Subverting Skating Norms

Unconventional skaters battle stigma at the skatepark


Photo Taken by Emma Shaughnessy

India Slodki, Staff Writer

Off American Lane by the train tracks, there is a small, smooth patch of concrete. Sketchy quarter pipes made out of scavenged wood line the perimeter, while cinder block rails are scattered amongst trash cans and various other  obstacles. 

This is the DIY, a skate spot stitched together by Bend’s skate community From a gutted old futon, I watched a young kid receive kickflip tips from an older, more experienced skater on an unseasonably warm winter day. The mentor was kind and patient, excited to be sharing their knowledge with a beginner.

Herein lies the difference between the energy at the DIY spot and other skate parks—competition and ego falls to the sidelines, as people are more focused on sticking to their line and helping others do the same. 

For years, the stereotypical skater was as follows: a lanky white boy that probably smells bad, with shaggy hair and baggy pants. Any mold is hard to break, but for those in the skate community that are trying to change that, subverting the stereotype is proving more difficult than expected. 

There are only a few skateparks in town built by the city. Ponderosa skatepark, affectionately known as “Pondi,” is the most notorious of the lineup. The air hangs heavy with ego and judgment, worse for those that don’t fit the traditional skater mold. 

Mattie Newman, a Summit senior and classic roller skater of five months has been skating at Pondi for about two months. In that time, she has noticed and experienced disrespect directed towards her and other unconventional skaters. 

“There’s a masculinity block at the skatepark. I didn’t go for a really long time because of it,” Newman said.  “I know a lot of girls who are like, ‘Oh, I want to go to the skate park, but it’s scary.’ It’s hard to enter that space first.”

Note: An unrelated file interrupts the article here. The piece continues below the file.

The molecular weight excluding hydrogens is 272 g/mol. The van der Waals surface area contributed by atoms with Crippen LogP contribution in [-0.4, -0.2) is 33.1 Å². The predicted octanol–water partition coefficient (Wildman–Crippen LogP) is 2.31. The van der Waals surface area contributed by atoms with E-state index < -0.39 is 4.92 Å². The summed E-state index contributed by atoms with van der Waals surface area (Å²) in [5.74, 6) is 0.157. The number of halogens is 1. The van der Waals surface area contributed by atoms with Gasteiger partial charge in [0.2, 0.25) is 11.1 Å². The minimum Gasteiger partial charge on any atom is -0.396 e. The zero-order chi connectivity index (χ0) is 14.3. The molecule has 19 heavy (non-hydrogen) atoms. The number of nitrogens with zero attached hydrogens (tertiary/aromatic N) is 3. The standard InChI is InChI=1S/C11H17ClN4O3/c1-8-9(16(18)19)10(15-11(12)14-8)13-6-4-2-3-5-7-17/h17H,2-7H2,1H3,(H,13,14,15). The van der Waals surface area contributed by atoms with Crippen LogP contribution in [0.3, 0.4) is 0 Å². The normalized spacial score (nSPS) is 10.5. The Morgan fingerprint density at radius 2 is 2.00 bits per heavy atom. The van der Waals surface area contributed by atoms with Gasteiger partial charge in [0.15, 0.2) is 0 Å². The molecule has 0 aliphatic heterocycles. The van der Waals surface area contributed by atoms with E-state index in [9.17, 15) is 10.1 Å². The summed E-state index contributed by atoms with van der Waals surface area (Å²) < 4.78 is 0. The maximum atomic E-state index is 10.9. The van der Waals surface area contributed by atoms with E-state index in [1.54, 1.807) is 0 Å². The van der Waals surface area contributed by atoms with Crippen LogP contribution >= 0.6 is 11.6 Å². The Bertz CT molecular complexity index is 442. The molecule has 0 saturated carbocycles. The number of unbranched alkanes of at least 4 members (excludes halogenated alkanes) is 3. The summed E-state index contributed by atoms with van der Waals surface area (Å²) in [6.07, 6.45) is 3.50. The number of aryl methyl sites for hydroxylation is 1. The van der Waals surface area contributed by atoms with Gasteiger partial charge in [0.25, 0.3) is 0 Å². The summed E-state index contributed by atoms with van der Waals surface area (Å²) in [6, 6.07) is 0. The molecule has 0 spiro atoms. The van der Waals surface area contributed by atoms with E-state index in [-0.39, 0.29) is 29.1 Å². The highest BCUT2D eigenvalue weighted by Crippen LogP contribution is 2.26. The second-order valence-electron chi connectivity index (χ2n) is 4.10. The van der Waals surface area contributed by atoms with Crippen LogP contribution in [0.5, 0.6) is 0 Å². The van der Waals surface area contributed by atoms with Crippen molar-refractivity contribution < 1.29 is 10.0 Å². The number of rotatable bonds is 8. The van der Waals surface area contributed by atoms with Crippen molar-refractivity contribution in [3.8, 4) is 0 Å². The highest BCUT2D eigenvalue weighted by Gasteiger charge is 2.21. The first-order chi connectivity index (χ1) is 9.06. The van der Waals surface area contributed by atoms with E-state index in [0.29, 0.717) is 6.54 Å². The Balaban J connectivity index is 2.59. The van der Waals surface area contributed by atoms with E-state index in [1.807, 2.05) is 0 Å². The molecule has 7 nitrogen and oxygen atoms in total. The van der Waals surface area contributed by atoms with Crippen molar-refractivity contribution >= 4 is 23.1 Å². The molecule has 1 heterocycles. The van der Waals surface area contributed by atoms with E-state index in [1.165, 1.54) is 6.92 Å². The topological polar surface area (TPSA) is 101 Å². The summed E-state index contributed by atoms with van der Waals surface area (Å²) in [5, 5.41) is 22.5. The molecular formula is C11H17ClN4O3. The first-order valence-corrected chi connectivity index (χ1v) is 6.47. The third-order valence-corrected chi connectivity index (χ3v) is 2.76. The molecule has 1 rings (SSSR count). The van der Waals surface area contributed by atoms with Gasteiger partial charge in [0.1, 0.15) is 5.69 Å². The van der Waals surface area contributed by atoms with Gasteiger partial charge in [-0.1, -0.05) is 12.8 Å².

It’s hard to experiment and take chances when you don’t feel comfortable in your environment. Pressure at the skatepark can lead to botched tricks, less progress, injury and, ultimately burnout. Molly Mathisen—a senior at Bend High, skater of two years and Pondi regular, —has experienced the kind of pressure that one might face from intimidating crowds. 

“I definitely don’t try to do stuff when there’s a lot of guys…I can tell that they’re watching me or judging me from a distance,” Mathisen said. “I just stick to the stuff I know because if I fall, then I feel like they all saw it, and they’re gonna use that to pass judgment.”

There is discourse among skate communities, discussing each other and the grievances they have. Aiden Barclay, a Bend High senior, has been skating for nearly three years. He is the most conventional skater interviewed for this article. His haircut is clean and “acceptable,” but the baggy jeans are still a part of the uniform. 

“I have noticed that when skaters get in each other’s way, they usually push it off,” Barclay said.  “But if the stereotypical scooter kid gets in the way, yeah, we’ll make a comment about it. It’s like when you’re driving and someone says, ‘damn, California.” 

It’s hard to pin down exactly what makes the skatepark such an intense and intimidating place. It’s hard enough being vulnerable and trying something new, especially something as hard as skating. Throw in a heavy air of judgment and side eyes, and you have a perfect storm of unpleasantness.

“There’s so many men there, and they have these weird ways of showing disrespect. It’s such a strange environment for a woman,” Newman said. 

Beginners that find Pondi too much of an undertaking might find a more supportive community at rockridge skatepark or the diy spot. Both generally have lower traffic than pondi, and often people are just more interested in working on their line, rather than pass judgment on other skaters.